Google has stated that they will use your page’s title and description when ranking images. So, optimize the title and description tags to help Google make sense of your page’s content and image content, too.
6. Make Images Responsive for Mobile
Mobile search is more widely used than desktop. If you’re not using responsive images, Google explains how below:
7. Create Smart Filenames – Google Uses Them
Guess what else matters in image optimization? Filenames. Don’t believe me? See what Google has to say below.
So, be sure to create in-depth filenames. Instead of “black-cat.jpg,” try “black-cat-running-across-the-road.jpg.”
8. Offer Good Context Around the Image
It won’t make sense if you place a black cat picture in an article about spaceships. You want the context around the image to be relevant. In this case, you might have an article mentioning how black cats are bad luck or discussing multiple different cat breeds.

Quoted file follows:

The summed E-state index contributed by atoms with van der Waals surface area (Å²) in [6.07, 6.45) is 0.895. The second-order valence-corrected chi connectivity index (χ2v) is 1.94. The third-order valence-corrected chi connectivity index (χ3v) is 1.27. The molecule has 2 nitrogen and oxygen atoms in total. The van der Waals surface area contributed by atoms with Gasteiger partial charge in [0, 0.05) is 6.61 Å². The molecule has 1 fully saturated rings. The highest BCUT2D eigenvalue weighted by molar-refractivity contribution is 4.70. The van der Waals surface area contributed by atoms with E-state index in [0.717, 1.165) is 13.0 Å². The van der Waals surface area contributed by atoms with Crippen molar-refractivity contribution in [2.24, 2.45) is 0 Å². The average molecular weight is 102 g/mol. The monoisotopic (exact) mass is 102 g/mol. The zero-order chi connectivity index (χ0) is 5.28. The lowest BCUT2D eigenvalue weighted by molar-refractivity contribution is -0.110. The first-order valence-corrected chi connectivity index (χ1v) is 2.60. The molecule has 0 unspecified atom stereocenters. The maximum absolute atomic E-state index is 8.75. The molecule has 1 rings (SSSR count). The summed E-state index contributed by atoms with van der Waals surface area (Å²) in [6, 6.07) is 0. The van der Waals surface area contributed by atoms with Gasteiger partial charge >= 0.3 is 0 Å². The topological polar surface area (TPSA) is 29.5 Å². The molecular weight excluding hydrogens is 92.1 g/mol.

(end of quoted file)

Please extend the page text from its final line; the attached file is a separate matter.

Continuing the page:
The idea is simple: use relevant images for the text on a page.
9. Avoid Embedding Important Text in an Image
One major mistake that people make when trying to work on image SEO is that they add text to the image. Google’s AI can likely read the text, but it’s not going to help you with your SEO or help your end-user, who may be unable to see what the image says.
A general rule of thumb is to always avoid embedding important text in your image and add it to your HTML instead.
10. Make Use of a CDN
If you want to improve your image optimization, consider using a content delivery network, or CDN.
A CDN is both a storage service and a distributed network that hosts content (images in your case) in different locations worldwide. Serving your content from a CDN instead of your own servers reduces the strain on your servers.
CDNs are also optimized for speed, so they offer quicker loading times.
11. “Smush” Your Images
Large image files can slow down your site. Compressing, or “smushing,” your images can help reduce file sizes and ensure that your pages load quickly.